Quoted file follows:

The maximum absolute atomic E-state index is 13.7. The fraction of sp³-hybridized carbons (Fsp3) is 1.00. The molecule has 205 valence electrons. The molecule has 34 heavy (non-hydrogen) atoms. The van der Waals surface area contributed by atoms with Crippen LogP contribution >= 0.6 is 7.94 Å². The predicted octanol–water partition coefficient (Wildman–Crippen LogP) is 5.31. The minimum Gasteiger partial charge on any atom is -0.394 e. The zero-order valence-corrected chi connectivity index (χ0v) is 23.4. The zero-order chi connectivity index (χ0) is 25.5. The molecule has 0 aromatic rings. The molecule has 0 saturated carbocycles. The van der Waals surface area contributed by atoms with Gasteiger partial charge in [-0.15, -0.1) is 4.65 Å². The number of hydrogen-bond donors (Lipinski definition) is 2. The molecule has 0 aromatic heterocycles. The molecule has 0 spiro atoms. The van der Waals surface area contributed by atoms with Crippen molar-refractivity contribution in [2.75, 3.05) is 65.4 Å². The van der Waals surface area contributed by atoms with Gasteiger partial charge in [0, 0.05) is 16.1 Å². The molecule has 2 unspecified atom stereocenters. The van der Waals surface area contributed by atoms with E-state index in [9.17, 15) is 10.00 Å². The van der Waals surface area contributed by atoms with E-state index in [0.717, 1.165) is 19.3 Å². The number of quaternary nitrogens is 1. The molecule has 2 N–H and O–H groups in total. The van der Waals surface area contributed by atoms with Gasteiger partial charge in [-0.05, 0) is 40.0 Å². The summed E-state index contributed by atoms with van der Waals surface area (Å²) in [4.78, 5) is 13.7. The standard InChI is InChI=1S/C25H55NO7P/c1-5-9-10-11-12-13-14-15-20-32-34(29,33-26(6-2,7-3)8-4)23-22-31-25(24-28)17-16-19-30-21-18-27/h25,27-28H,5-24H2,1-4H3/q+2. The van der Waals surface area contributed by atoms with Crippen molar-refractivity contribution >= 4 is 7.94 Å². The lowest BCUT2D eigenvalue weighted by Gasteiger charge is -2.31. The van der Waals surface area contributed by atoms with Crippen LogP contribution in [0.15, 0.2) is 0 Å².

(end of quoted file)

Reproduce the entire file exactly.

The maximum absolute atomic E-state index is 13.7. The fraction of sp³-hybridized carbons (Fsp3) is 1.00. The molecule has 205 valence electrons. The molecule has 34 heavy (non-hydrogen) atoms. The van der Waals surface area contributed by atoms with Crippen LogP contribution >= 0.6 is 7.94 Å². The predicted octanol–water partition coefficient (Wildman–Crippen LogP) is 5.31. The minimum Gasteiger partial charge on any atom is -0.394 e. The zero-order valence-corrected chi connectivity index (χ0v) is 23.4. The zero-order chi connectivity index (χ0) is 25.5. The molecule has 0 aromatic rings. The molecule has 0 saturated carbocycles. The van der Waals surface area contributed by atoms with Gasteiger partial charge in [-0.15, -0.1) is 4.65 Å². The number of hydrogen-bond donors (Lipinski definition) is 2. The molecule has 0 aromatic heterocycles. The molecule has 0 spiro atoms. The van der Waals surface area contributed by atoms with Crippen molar-refractivity contribution in [2.75, 3.05) is 65.4 Å². The van der Waals surface area contributed by atoms with Gasteiger partial charge in [0, 0.05) is 16.1 Å². The molecule has 2 unspecified atom stereocenters. The van der Waals surface area contributed by atoms with E-state index in [9.17, 15) is 10.00 Å². The van der Waals surface area contributed by atoms with E-state index in [0.717, 1.165) is 19.3 Å². The number of quaternary nitrogens is 1. The molecule has 2 N–H and O–H groups in total. The van der Waals surface area contributed by atoms with Gasteiger partial charge in [-0.05, 0) is 40.0 Å². The summed E-state index contributed by atoms with van der Waals surface area (Å²) in [4.78, 5) is 13.7. The standard InChI is InChI=1S/C25H55NO7P/c1-5-9-10-11-12-13-14-15-20-32-34(29,33-26(6-2,7-3)8-4)23-22-31-25(24-28)17-16-19-30-21-18-27/h25,27-28H,5-24H2,1-4H3/q+2. The van der Waals surface area contributed by atoms with Crippen molar-refractivity contribution >= 4 is 7.94 Å². The lowest BCUT2D eigenvalue weighted by Gasteiger charge is -2.31. The van der Waals surface area contributed by atoms with Crippen LogP contribution in [0.15, 0.2) is 0 Å².